Kick things off at Baildon’s Potted Meat Stick landmark and head past the golf course and Faweather Grange to Hawksworth Moor. From here, you’ll be able to see across Wharfedale and over to Otley Chevin, as you join the Ebor Way which leads to The Cow and Calf pub. This is the ideal place for a mid-walk pit stop before you head over to the Stanza Stone and Poetry Seat. You’ll take on the scenic route into Ilkley where you can recuperate in The Flying Duck, or if you fancy really treating yourself, head to Ilkley Park for the Christmas Tepees where you can indulge in mulled wine, beers and festive-themed cocktails until 22nd December 2017. Then it’s a quick train back to Baildon or straight back to Leeds.
The walk starts at the Potted Meat Stick, Northgate, Baildon, Shipley, West Yorkshire, BD17 6LX, OS Reference – SE 15513 39706.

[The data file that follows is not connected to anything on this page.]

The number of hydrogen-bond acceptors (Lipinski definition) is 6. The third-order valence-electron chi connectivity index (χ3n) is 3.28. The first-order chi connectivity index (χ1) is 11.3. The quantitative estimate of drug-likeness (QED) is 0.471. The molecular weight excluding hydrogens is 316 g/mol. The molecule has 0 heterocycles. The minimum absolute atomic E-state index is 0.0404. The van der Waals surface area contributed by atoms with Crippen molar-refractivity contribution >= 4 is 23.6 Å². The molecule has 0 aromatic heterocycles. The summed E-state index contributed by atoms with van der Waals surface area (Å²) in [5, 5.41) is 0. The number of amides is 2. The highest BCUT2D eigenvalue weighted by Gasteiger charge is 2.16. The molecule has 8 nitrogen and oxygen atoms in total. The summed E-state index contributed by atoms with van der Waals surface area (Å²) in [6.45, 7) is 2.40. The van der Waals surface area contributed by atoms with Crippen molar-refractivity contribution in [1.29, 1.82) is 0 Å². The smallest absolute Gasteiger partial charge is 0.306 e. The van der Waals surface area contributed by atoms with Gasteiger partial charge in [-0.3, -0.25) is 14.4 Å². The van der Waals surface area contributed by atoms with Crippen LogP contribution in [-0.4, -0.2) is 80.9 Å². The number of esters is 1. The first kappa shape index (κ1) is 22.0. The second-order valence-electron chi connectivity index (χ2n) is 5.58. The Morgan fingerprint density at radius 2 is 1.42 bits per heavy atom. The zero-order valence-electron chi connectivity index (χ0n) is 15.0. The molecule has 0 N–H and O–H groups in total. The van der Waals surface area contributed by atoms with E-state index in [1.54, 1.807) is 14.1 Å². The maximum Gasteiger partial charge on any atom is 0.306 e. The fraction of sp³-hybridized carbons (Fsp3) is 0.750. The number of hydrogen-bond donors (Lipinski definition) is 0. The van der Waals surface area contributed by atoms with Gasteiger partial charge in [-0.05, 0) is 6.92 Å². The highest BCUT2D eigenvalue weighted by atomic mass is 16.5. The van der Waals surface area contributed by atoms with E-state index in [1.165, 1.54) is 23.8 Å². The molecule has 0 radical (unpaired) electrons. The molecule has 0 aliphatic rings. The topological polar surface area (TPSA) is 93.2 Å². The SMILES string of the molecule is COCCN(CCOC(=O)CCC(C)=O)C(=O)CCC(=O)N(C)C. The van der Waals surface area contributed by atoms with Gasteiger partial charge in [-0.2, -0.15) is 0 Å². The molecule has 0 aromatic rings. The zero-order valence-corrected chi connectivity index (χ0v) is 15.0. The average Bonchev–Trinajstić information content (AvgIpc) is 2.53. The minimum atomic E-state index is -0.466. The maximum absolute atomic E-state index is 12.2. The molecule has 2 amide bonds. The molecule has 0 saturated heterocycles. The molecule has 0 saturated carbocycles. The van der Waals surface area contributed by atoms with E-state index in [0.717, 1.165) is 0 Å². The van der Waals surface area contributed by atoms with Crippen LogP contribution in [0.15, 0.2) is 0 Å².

Hutton-le-Hole and Lastingham Circular
Go for a leisurely winter 4.5-mile ramble that brings the beauty of the North York Moors together with a duo of idyllic villages. Expect a combination of quiet fields, country lanes and moorland tracks that frame incredibly pretty big sky views and snow-covered scenery.
Start in Hutton-le-Hole and head east on the broad grassy paths that lead you through a charming little wood before crossing the moorland path to the historic Mary Magdalene Well on the outskirts of Lastingham. Once you’re in the village, you can visit St Mary’s Church, which is home to a beautiful crypt that dates back to 1078, before stopping for a break in The Blacksmiths Arms. From here, head back to the start along the Spaunton escarpment where the views open up once more. Before you leave Hutton-le-Hole, take the time to go for a walk around the open-air Ryedale Folk Museum, which is next door to The Crown Inn pub.
The walk starts at Hutton-le-Hole car park, North Yorkshire, YO62 6UB, OS Reference – SE 70405 90187.Feature image copyright Neil Turner licensed for commercial use under Creative Commons.